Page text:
15  156 B.R. 192 (Bankr. W.D. Mich. 1993).

 

16  156 B.R. at 197–99.

 

17  Section 57n of the former Act, 11 U.S.C. § 93n (repealed), provided in part, “Claims which are not filed within six months after the first date set for the first meeting of creditors shall not be allowed.”

 

18  But see IRS v. Chavis (In re Chavis), 47 F.3d 818, 824 (6th Cir. 1995) (“Because § 213 of the Bankruptcy Reform Act of 1994 reveals that Congress now expects unsecured creditors’ claims to be timely filed, the bankruptcy court’s reliance on Rule 3002 (prior to the Bankruptcy Reform Act’s effective date) was proper.”).

 

19  11 U.S.C. § 501(b), (c).

 

20  11 U.S.C. § 506(d).

 

21  11 U.S.C. § 502(a) provides, “A claim or interest, proof of which is filed under section 501 of this title, is deemed allowed, unless . . . .”

 

22  See discussion of best-interests-of-creditors test beginning at § 90.1  In General: Plan Payments vs. Hypothetical Liquidation.

 

23  See 11 U.S.C. § 1325(a)(4).

 

24  See § 160.1 [ In General: Plan Payments vs. Hypothetical Liquidation ] § 90.1  In General: Plan Payments vs. Hypothetical Liquidation.

 

25  See United States v. Osborne (In re Osborne), 76 F.3d 306 (9th Cir. 1996); United States v. Waindel (In re Waindel), 65 F.3d 1307 (5th Cir. 1995); IRS v. Chavis (In re Chavis), 47 F.3d 818 (6th Cir. 1995).

 

26  See, e.g., In re Collins, 33 B.R. 203 (Bankr. E.D.N.C. 1983) (Late-filed, unsecured claim allowed, but payment deferred until after payment of all other claims.).

 

27  See §§ 149.1 [ Power to Classify Unsecured Claims: Tests for Unfair Discrimination ] § 87.1  Power to Classify Unsecured Claims: Tests for Unfair Discrimination and 158.8 [ Miscellaneous Classes of Unsecured Claims ] § 89.9  Miscellaneous Classes of Unsecured Claims.

 

28  See discussion beginning at § 120.1  11 U.S.C. § 1327: Overview and § 162.3  On Liens.

 

29  See 11 U.S.C. § 506(d).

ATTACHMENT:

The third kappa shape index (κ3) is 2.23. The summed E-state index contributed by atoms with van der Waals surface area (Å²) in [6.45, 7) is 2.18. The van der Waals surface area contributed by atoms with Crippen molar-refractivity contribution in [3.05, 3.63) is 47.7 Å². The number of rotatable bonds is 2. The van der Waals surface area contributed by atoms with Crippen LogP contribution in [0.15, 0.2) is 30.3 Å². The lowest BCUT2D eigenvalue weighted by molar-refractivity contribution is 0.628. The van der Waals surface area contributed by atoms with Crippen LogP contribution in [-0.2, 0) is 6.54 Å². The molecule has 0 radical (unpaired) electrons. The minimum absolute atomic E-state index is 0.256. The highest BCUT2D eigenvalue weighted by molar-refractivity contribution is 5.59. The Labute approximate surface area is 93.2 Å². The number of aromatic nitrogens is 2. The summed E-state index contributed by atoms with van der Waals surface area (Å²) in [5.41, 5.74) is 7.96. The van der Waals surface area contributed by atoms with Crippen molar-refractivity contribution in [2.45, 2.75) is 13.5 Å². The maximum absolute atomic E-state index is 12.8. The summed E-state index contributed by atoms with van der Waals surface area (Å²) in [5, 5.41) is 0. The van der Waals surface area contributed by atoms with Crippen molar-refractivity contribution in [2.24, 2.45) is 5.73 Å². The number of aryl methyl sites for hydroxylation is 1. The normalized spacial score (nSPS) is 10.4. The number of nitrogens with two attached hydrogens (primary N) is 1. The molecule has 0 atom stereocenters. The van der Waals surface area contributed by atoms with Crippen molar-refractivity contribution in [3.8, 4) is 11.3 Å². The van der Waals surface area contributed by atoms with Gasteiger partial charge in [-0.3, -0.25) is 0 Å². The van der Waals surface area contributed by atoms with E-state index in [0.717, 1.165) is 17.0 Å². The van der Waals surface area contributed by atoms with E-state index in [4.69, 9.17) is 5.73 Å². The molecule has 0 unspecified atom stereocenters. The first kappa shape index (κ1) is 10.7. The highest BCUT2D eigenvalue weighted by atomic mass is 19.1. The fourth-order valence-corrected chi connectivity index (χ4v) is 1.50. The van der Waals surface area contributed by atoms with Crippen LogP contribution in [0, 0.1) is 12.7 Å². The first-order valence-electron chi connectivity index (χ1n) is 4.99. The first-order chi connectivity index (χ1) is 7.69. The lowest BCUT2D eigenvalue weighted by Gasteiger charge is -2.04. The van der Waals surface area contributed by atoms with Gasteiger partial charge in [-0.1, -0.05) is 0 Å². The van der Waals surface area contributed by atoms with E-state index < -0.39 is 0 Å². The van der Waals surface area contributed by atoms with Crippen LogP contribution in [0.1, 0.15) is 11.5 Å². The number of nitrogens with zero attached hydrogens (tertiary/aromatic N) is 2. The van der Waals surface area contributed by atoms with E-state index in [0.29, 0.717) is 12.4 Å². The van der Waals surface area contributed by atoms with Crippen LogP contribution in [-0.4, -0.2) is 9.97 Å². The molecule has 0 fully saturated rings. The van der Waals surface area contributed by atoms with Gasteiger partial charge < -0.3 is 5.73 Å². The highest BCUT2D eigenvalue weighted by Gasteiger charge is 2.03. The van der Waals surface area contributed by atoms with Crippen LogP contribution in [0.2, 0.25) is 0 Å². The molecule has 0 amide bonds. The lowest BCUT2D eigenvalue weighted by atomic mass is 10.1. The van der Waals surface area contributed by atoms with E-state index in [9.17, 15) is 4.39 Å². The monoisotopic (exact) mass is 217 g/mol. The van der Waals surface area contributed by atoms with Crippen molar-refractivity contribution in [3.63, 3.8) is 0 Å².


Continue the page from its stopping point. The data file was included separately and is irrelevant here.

30  See § 247.1 [ Effect of Failure to File Proof of Claim on Postconfirmation Relief from the Stay ] § 124.7  Effect of Failure to File Proof of Claim on Postconfirmation Relief from the Stay. See, e.g., In re Lee, 182 B.R. 354 (Bankr. S.D. Ga. 1995) (Secured creditor with notice of bankruptcy that fails to file a proof of claim is bound by confirmation to accept no payment in full satisfaction of the debtor’s personal liability; however, that secured creditor’s in rem rights against its collateral survive confirmation and the bank may protect its security interest after confirmation by relief from the stay.). Compare In re Schaffer, 173 B.R. 393, 395 (Bankr. N.D. Ill. 1994) (Secured claim holder must file proof of claim within the 90-day limitation fixed by Bankruptcy Rule 3002, else the claim is disallowed. “If the admittedly late filed claim is disallowed, the Debtor may be able to retain the collateral, a 1993 Nissan Truck, throughout the administration of the case and Bank One will have to await the closing of the case before pursuing its remedies. . . . Or, of course, Bank One could move to vacate the stay for cause. Cause would not likely flow from an omission (the late filing) by the party seeking relief from the stay.”). See also In re Macias, 195 B.R. 659, 662 n.5, 663 (Bankr. W.D. Tex. 1996) (In a case filed after the effective date of new § 502(b)(9), “[i]f a secured claim is untimely filed, the trustee is entitled (perhaps even obligated) to object to its filing as untimely. Such disallowed claims will not be entitled to any distribution under the plan, nor will the creditor’s failure to timely file permit the debtor [sic] to later argue a lack of adequate protection.” In a note, “a secured creditor cannot simply absent itself from the bankruptcy process in chapter 13, then hope to obtain easy relief from the automatic stay after confirmation. Such a creditor could hardly maintain that cause existed for relief from stay where the debtor had made provision for the creditor in the plan and only the creditor’s refusal to file a claim prevented it from receiving the adequate protection that had been offered.”).